A spiral object whirling around a large star at the center of the Milky Way galaxy has caught the attention of astronomers lately. Reportedly, this star is located about 26,000 light-years from Earth and is known as a “protostellar disk”. This is because of its enormous mass, which is about 32 times that of the Sun, and the capability of the disk to constantly ingest “stellar fuel” into the young stars, which eventually will become the main source of their growth into bright stars over millions of years.
These “protostellar disks” have a periphery of about 4000 astronomical units. In other words, it accounts for about 4,000 times the distance between Earth and the Sun. But this one mini galaxy formation is one of its kind which has been discovered by astronomers and who knows there will be much more in the existence of a similar nature that hasn’t been revealed yet.
The researchers found this unique phenomenon by using the “Atacama Large Millimeter/submillimeter Array (ALMA) telescope” in Chile and discovered that this protostellar disk is not revolving in a natural way that may structure it into a spiral shape. Hence, based on these observations, they develop a hypothesis in their research that the cause of these spirals around the miniature star galaxy is the conflicting confrontation with a nearby object, which is anticipated to be about three times the size of the sun.
To test the practicality of this hypothesis, a team of researchers has simulated the project by bringing a dozen probable orbits into the object’s path and carrying it out in such a way that it may confront any of them in order to determine the root cause of this spiral formation. The study co-author Lu Xing, an associate researcher from the Shanghai Astronomical Observatory of the Chinese Academy of Sciences, said, “The nice match among analytical calculations, the numerical simulation, and the ALMA observations provide robust evidence that the spiral arms in the disk are relics of the flyby of the intruding object.”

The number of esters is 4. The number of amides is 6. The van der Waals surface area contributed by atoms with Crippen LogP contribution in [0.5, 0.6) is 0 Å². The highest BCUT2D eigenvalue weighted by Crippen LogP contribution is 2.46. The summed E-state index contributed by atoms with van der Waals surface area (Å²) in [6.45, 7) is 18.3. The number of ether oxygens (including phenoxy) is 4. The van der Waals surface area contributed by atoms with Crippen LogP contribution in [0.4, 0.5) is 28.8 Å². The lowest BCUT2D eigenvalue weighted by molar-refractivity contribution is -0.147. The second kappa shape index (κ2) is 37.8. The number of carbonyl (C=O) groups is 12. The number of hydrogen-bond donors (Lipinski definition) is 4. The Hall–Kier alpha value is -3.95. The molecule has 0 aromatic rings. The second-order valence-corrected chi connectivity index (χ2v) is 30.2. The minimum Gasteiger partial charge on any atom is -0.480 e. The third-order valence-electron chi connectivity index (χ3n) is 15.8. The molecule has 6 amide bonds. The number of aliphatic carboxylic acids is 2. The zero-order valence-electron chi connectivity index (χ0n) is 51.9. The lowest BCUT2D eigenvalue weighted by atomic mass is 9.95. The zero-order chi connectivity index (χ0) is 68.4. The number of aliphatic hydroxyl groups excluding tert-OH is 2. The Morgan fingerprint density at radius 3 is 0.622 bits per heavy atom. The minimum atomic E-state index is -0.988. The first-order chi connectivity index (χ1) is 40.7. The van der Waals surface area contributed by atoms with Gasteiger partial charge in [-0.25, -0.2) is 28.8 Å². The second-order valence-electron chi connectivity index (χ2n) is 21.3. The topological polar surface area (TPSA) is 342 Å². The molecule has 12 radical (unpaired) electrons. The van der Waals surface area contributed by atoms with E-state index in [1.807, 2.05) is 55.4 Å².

Hence, it was also found that the objects which induce spiral shape formation on the stellar disks are actually found on the galactic scale, and this is clear evidence of encountering such objects on the galactic scale because our Milky Way galaxy is very dense due to the presence of an enormous number of stars. Therefore, such happenings on the galactic scale of our Milky Way galaxy are pretty normal and there might be millions of such miniature spirals that researchers are yet to discover.